- This is analogous to the appointment of an SIG under TARP (“SIGTARP”), who was appointed to identify and prosecute fraud, waste and abuse related to TARP, similar to SIGPR's mandate. SIGTARP has brought numerous investigations and recovered $11 billion through the end of 2019, including $900 million in 2019 alone.
Pandemic Response Accountability Committee (“PRAC”)
- Tasked with conducting, coordinating and supporting inspectors general in the oversight of funds from all three phases of the coronavirus legislative relief in order to “(1) detect and prevent fraud, waste, abuse, and mismanagement; and (2) mitigate major risks that cut across programs and agency boundaries.”2
- Has authority to conduct investigations, including holding public hearings, and can refer matters to the Department of Justice (“DOJ”) for criminal or civil investigation.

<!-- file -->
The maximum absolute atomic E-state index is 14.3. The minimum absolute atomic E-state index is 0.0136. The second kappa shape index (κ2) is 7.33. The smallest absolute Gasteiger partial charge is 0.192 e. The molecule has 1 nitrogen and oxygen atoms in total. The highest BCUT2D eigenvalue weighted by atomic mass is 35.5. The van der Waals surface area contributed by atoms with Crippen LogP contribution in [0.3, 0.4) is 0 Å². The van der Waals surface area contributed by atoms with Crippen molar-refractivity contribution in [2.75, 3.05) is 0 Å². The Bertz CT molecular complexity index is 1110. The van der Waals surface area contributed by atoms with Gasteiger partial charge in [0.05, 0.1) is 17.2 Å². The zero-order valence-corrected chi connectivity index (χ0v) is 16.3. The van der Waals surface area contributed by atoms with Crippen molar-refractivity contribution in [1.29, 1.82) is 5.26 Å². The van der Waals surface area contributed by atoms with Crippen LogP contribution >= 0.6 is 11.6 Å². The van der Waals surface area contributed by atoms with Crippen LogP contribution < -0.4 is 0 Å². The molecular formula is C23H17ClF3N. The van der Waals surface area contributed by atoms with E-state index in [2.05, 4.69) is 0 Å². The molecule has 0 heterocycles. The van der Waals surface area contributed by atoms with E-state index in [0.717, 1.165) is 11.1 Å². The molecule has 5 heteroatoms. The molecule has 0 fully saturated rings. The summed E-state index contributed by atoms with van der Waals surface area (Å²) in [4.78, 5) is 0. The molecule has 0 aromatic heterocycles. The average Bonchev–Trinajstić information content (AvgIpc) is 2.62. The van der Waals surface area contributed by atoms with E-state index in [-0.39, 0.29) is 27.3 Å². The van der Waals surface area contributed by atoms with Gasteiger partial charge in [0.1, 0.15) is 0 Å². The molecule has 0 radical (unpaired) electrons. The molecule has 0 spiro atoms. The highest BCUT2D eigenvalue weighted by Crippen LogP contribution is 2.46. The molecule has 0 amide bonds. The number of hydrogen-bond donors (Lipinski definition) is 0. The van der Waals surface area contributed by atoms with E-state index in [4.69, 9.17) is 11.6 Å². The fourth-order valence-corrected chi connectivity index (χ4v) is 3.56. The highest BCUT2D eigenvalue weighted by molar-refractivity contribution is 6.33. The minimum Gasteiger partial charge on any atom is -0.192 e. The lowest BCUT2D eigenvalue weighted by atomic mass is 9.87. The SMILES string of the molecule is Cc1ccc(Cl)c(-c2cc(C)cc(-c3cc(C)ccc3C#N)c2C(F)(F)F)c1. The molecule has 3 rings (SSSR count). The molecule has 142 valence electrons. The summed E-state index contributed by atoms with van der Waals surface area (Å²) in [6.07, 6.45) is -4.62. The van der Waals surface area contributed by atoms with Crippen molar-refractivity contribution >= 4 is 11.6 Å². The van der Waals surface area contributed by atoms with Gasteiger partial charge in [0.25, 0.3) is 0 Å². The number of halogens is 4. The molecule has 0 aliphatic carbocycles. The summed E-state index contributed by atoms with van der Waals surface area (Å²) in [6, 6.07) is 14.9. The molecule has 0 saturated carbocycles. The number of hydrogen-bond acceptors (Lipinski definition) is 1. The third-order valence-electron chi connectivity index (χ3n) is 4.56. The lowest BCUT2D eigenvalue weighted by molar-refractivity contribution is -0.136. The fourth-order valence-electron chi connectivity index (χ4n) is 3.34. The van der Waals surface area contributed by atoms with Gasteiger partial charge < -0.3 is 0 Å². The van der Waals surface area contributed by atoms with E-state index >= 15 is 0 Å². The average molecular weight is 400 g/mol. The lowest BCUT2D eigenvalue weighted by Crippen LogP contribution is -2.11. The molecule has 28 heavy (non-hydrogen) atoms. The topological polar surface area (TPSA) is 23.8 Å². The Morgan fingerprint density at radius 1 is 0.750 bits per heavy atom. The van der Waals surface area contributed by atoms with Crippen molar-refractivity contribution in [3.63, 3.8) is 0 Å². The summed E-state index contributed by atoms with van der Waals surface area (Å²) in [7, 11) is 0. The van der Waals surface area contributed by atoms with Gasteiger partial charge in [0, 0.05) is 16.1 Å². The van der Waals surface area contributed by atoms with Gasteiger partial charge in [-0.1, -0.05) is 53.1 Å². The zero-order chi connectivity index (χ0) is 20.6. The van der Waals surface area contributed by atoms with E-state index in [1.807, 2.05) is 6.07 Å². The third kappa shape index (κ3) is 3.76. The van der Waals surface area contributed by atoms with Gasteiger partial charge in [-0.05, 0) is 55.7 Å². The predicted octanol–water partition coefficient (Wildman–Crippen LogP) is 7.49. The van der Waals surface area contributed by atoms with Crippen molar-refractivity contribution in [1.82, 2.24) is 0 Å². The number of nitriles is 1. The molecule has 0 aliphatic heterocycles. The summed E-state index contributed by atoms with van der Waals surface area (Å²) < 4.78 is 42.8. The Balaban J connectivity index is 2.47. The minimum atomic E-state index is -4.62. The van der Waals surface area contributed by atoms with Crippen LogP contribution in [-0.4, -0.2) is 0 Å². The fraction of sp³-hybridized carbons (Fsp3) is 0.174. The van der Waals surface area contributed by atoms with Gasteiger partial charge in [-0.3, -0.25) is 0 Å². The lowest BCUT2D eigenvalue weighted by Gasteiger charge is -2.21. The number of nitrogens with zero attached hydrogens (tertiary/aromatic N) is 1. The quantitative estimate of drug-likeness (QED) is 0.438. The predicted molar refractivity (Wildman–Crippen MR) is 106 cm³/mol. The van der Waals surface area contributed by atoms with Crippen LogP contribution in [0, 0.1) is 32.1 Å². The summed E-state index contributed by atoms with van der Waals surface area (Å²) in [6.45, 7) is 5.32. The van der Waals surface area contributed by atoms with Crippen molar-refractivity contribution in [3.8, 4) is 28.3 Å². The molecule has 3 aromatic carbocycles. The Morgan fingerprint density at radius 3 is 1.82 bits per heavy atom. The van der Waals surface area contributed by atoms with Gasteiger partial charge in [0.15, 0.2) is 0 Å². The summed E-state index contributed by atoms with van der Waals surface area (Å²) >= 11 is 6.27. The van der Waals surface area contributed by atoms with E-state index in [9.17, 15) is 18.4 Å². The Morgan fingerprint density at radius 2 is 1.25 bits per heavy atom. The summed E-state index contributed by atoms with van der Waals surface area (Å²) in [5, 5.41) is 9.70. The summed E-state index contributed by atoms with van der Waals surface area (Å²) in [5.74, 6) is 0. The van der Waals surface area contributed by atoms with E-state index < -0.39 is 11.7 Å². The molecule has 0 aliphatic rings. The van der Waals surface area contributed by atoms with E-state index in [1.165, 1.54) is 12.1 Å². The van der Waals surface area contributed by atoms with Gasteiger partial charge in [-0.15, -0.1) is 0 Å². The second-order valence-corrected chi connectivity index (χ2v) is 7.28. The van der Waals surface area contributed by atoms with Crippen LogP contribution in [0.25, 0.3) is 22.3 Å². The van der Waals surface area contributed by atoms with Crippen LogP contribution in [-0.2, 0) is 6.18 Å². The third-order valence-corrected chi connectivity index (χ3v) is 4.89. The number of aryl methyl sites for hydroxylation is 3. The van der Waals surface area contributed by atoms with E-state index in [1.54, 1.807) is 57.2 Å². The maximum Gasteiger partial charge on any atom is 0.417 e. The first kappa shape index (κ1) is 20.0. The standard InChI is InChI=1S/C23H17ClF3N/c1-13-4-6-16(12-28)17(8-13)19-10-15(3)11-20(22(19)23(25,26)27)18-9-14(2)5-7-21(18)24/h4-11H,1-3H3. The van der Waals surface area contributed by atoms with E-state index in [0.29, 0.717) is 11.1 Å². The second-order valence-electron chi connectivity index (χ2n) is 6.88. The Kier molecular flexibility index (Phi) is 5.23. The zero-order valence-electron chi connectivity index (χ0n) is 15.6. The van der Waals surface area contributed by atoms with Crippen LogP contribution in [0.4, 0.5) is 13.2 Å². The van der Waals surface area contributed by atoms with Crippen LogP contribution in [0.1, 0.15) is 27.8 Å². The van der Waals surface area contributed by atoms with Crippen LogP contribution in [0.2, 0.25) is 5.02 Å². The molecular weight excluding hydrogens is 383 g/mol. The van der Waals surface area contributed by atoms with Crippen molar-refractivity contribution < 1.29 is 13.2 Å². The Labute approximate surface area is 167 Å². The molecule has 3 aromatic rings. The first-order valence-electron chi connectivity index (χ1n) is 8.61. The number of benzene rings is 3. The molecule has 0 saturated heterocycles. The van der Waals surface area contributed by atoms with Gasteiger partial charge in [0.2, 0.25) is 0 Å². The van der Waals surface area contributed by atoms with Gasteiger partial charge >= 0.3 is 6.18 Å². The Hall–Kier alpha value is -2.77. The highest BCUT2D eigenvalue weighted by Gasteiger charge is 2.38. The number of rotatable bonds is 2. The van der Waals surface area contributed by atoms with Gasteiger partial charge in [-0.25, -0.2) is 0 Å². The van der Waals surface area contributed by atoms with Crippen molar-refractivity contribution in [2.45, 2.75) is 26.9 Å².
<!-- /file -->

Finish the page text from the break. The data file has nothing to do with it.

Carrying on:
- May issue and enforce subpoenas to compel testimony.
Congressional Oversight Commission
- Has authority to oversee the implementation of the stimulus package by the Treasury and the Federal Reserve, hold hearings, take testimony and receive necessary evidence from relevant federal departments or agencies.
Existing Enforcement Avenues
In addition to the newly established enforcement regime, other enforcement mechanisms apply.
- DOJ — The DOJ has indicated in numerous public statements its intention to investigate misconduct associated with the CARES Act and COVID-19.
- State Attorneys General (“AGs”) — Following TARP, state AGs worked with SIGTARP to investigate misuse of TARP funds. Similar collaborations will likely result from the CARES Act. As states roll out their own aid packages, additional sources of potential liability enforceable by the State AGs will likely arise.
- Securities and Exchange Commission (“SEC”) — The SEC has publicly conveyed that it will continue actively monitoring the “markets for frauds, illicit schemes and other misconduct affecting U.S. investors relating to COVID-19.” Further, it will investigate individuals and entities that trade on material nonpublic information due to COVID-19 vulnerabilities.